Auburn Goes Old School In Victory

This is simple stuff. The team that likes to pass ran the ball better than the team that likes to run.

You could stretch it into something a little more complex, but that is what Auburn did to beat Arkansas 34-17 on Saturday night at Reynolds Razorback Stadium.

The Hogs wasted chances to build a decent first-half lead before the Tigers smashed them in the third quarter.

Arkansas didn't make it into triple digits on the ground until Auburn led by 27-10 in the fourth quarter.

Auburn struggled to run the ball against the three best teams it played in a 4-1 start. The Tigers made 50 in a loss to Georgia Tech, 118 against Mississippi State and 123 vs. South Carolina. The Tigers assaulted the Hogs inside for 233 rushing yards.

The Tigers lost starting tailback Brad Lester to a leg injury when the Hogs mauled him just six minutes into the game.

Backup Kenny Irons took over nicely.

He spent the third quarter slashing through the middle of the Arkansas defense. Irons gained 74 yards in 12 third-quarter tries as Auburn took control with touchdown marches of 73 and 85 yards.

"You saw it," said Pierre Brown, the Hogs' spiritual leader in the middle of the defense. "I'm the middle linebacker. My job as captain is to have damage control. I didn't do that. It starts with me. I'm discouraged and disappointed to get beat where the other team runs it right up the middle."

Starting defensive tackles Marcus Harrison and Keith Jackkson didn't want to pin it on the man behind them. They said they didn't get off blocks and put too much on their linebacker.

"It all starts with the defensive line," Harrison said. "Me and Keith are the starters. It's a priviledge to start. It hurts because we earned that right and we couldn't stop them. We didn't compete to the level the other team did tonight."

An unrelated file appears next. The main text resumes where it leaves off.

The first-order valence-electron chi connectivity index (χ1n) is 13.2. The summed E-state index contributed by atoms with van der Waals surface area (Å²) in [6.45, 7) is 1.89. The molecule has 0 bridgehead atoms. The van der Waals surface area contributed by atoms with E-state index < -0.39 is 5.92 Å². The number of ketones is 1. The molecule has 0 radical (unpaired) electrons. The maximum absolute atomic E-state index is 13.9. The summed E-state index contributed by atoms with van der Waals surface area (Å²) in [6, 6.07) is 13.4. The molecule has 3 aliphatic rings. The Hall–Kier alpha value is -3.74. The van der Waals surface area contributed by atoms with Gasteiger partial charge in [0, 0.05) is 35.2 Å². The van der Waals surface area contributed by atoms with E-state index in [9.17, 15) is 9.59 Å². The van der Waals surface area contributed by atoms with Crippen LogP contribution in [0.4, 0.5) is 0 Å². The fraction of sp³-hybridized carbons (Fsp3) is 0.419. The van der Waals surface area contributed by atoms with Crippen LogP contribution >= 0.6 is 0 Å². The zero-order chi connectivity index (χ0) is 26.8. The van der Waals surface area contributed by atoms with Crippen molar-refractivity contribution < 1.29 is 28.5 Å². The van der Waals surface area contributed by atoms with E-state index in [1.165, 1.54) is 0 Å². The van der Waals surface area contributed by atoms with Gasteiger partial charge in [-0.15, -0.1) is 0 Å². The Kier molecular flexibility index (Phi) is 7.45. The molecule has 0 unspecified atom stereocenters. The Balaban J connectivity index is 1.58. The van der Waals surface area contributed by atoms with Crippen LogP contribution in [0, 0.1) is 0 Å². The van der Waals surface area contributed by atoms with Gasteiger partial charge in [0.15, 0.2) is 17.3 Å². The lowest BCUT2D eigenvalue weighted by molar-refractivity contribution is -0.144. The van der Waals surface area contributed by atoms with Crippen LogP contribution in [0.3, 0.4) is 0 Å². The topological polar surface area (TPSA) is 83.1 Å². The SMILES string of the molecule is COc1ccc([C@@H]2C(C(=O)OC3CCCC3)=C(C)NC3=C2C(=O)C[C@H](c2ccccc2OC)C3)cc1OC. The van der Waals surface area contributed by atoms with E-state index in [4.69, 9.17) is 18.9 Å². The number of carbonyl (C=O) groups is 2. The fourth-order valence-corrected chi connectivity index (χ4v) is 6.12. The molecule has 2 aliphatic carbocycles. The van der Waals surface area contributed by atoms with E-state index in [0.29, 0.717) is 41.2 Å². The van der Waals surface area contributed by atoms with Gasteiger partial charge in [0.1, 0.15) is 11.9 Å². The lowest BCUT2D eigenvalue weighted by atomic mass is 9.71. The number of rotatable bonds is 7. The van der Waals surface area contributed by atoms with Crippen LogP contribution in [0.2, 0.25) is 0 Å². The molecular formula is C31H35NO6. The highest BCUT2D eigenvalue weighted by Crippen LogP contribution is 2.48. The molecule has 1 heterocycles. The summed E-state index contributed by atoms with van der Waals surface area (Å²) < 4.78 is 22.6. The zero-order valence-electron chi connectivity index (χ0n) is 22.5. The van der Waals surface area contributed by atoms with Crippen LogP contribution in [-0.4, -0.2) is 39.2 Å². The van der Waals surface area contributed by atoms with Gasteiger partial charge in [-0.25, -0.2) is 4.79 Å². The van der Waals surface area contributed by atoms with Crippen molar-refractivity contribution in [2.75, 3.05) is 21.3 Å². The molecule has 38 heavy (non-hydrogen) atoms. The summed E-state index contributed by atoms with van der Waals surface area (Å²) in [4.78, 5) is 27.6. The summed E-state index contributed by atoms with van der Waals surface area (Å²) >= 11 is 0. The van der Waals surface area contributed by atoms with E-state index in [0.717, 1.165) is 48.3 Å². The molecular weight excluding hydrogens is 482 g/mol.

Jackson said, "Put the blame on me. I don't blame Pierre. The guards were reaching and stepping and beating us to our gaps. What we did was poor tonight. Just poor."

It's not like the defense didn't know it was coming at halftime. Up 10-6, Arkansas coaches told their players to expect something right up the gut in the third quarter. Auburn's coaches obliged, cutting the playbook in half and adding a flanker sweep early to anchor the backside pursuit. They faked that move several more times to make the outside linebackers stay at home. So the middle was isolated and took a pounding.

"They (coaches) told us what was coming," said safety Randy Kelly. "What they did was put it up the middle and they always fell forward. We got him(Irons) down. He was a good back, but not a great back. We just have to put more bodies on him and make sure he doesn't fall forward for that extra yard.

"They fell forward time after time. That all adds up."

The Hogs did admit that most of the damage was done inside by guards, not by Auburn's all-everything tackles Marcus McNeill (6-9, 337) and Troy Reddick (6-5, 335) against light Arkansas defensive ends Desmond Sims (6-3, 228) and Anthony Brown (6-6, 223).

"I thought it was inside," Herring said. "It was right through the middle of the defense. They put it on us.

"Look, it was old fashioned football. You can't stop the run, you are done. It's really as simple as that."

Arkansas did finish with 148 rushing yards. Surprisingly, the Hogs averaged the same 5.6 yards per play as the Tigers. But the Hogs were just 3 of 11 on third down conversions. The Tigers were a solid 8 of 13.

Auburn didn't face a third down in its first scoring drive of the third quarter. Despite keeping the ball for 14 plays on an 85-yard TD march the next try, there were only two third downs — both third-and-ones.

"That's the difference in the two halves," Herring said. "We got them in third and long and could come after them (with blitzes) in the first half. We couldn't get to a third down in the third quarter. That's a big difference."



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